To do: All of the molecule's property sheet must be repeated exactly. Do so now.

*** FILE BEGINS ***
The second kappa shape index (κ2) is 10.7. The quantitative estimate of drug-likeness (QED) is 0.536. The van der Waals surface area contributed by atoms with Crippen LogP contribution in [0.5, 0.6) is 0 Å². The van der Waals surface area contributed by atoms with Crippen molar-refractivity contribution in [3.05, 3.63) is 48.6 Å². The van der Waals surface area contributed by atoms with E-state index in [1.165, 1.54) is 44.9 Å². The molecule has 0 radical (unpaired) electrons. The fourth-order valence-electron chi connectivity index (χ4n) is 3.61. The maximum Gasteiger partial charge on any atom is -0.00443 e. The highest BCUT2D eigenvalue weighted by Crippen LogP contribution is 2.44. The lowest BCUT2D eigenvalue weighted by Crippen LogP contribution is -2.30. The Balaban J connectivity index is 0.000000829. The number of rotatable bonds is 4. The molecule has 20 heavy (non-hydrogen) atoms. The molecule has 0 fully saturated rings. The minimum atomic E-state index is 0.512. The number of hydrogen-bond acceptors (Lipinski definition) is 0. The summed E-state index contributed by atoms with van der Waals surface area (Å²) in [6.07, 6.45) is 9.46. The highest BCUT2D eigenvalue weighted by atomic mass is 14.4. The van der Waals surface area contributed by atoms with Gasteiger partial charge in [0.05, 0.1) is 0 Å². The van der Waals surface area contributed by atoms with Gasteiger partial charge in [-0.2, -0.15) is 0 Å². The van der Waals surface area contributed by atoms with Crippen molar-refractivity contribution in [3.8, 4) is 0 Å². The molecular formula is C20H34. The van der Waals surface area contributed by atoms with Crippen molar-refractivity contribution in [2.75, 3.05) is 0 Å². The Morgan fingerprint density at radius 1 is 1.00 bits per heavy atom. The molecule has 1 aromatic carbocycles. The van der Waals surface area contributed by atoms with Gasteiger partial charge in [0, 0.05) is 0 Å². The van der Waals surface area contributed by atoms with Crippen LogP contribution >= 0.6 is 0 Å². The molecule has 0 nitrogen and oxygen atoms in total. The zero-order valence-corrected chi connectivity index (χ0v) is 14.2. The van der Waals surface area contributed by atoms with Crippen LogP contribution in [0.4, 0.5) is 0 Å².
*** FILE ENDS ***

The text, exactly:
The second kappa shape index (κ2) is 10.7. The quantitative estimate of drug-likeness (QED) is 0.536. The van der Waals surface area contributed by atoms with Crippen LogP contribution in [0.5, 0.6) is 0 Å². The van der Waals surface area contributed by atoms with Crippen molar-refractivity contribution in [3.05, 3.63) is 48.6 Å². The van der Waals surface area contributed by atoms with E-state index in [1.165, 1.54) is 44.9 Å². The molecule has 0 radical (unpaired) electrons. The fourth-order valence-electron chi connectivity index (χ4n) is 3.61. The maximum Gasteiger partial charge on any atom is -0.00443 e. The highest BCUT2D eigenvalue weighted by Crippen LogP contribution is 2.44. The lowest BCUT2D eigenvalue weighted by Crippen LogP contribution is -2.30. The Balaban J connectivity index is 0.000000829. The number of rotatable bonds is 4. The molecule has 20 heavy (non-hydrogen) atoms. The molecule has 0 fully saturated rings. The minimum atomic E-state index is 0.512. The number of hydrogen-bond acceptors (Lipinski definition) is 0. The summed E-state index contributed by atoms with van der Waals surface area (Å²) in [6.07, 6.45) is 9.46. The highest BCUT2D eigenvalue weighted by atomic mass is 14.4. The van der Waals surface area contributed by atoms with Gasteiger partial charge in [0.05, 0.1) is 0 Å². The van der Waals surface area contributed by atoms with Gasteiger partial charge in [-0.2, -0.15) is 0 Å². The van der Waals surface area contributed by atoms with Crippen molar-refractivity contribution in [3.8, 4) is 0 Å². The molecular formula is C20H34. The van der Waals surface area contributed by atoms with Crippen molar-refractivity contribution in [2.75, 3.05) is 0 Å². The Morgan fingerprint density at radius 1 is 1.00 bits per heavy atom. The molecule has 1 aromatic carbocycles. The van der Waals surface area contributed by atoms with Gasteiger partial charge in [0, 0.05) is 0 Å². The van der Waals surface area contributed by atoms with Crippen LogP contribution >= 0.6 is 0 Å². The molecule has 0 nitrogen and oxygen atoms in total. The zero-order valence-corrected chi connectivity index (χ0v) is 14.2. The van der Waals surface area contributed by atoms with Crippen LogP contribution in [0.4, 0.5) is 0 Å².